It would be interesting to know if people are still working a lot with the ocaml compiler/libraries offered by Linux distributions, instead of relying on opam/esy/nix/…, and why. Could be a good question for the yearly ocaml survey.
It is probably a question of target audiences. As a developer I’m very happy with
opam and the accelerated collaboration and development it has enabled.
However as an end-user I wouldn’t really want to bootstrap a compiler and build system for language $X in order to compile and use an application that is written in $X. (E.g. I use
hledger-flow and getting it to use the system compiler or libraries is quite complicated as it is almost always too old even if I’m on a latest Fedora. And although a binary hledger package is available it happened to be a few versions behind the one that introduced a feature or bugfix that I wanted/needed. So I let it install a ghc + all dependencies itself, but it takes quite a while to build even on an otherwise fast box).
Having OCaml packages available in Linux distributions is a valuable way to attract new users. E.g. when I was trying to decide whether I should learn Standard ML or OCaml I looked at the packages available in Debian and there was a vast number of OCaml packages compared to Standard ML packages, so that told me that there are more people using OCaml for practical applications than SML (this was before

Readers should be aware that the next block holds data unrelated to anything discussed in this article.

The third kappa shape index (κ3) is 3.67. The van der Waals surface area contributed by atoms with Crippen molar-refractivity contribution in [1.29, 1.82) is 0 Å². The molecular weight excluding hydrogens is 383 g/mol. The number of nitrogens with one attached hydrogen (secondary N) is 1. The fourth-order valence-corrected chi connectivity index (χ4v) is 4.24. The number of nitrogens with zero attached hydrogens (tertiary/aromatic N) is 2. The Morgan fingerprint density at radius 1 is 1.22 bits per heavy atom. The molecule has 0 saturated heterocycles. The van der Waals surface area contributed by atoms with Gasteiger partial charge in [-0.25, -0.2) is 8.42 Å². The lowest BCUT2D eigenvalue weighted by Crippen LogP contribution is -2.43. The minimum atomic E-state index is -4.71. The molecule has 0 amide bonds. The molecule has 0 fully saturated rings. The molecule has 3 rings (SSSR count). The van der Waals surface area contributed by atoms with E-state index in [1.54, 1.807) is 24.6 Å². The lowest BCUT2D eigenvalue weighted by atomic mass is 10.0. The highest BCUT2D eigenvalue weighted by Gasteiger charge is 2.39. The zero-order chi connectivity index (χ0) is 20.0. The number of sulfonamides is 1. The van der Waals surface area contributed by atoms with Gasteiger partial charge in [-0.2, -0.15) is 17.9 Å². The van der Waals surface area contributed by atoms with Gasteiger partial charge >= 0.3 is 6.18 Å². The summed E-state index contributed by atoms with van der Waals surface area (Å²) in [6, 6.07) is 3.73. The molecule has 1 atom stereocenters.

Lately distributions have started to allow multiple versions of a package to be co-installed by suffixing the package name with a version number, or a separate package altogether.
devtoolset-11-gcc for RHEL-like systems where you want to use a newer compiler for your applications without recompiling the world. Similarly you can install both
llvm16 because some packages depend on one or the other.
If there is a need for it one could envision both a default OCaml and an
ocaml5x package backported (perhaps one that depends on
devtoolset-11-gcc or newer to build) to older distributions. Similarly a newer version of Dune could be packaged in the same way.
That would indeed be a good question for the survey, because I don’t know how many users and developers are in this situation. E.g. as part of XenServer we rebuild OCaml 4.14.x on top of an otherwise ~CentOS 7 base, but I wonder whether we’re duplicating work here and someone else is doing the same as us without being aware of each other’s packages (well our package is almost the same as latest upstream Fedora + small build dependency tweaks).
You’re absolutely right about this! There’s a big difference between development environments and production deployments. In production deployments, you want binary packages installed by the OS-Native package manager. Only the very largest of organizations can afford to compilepackages from source; all the rest Need to use binary packages. And even those largest organizations will compile packages from source into binary packages And then install those.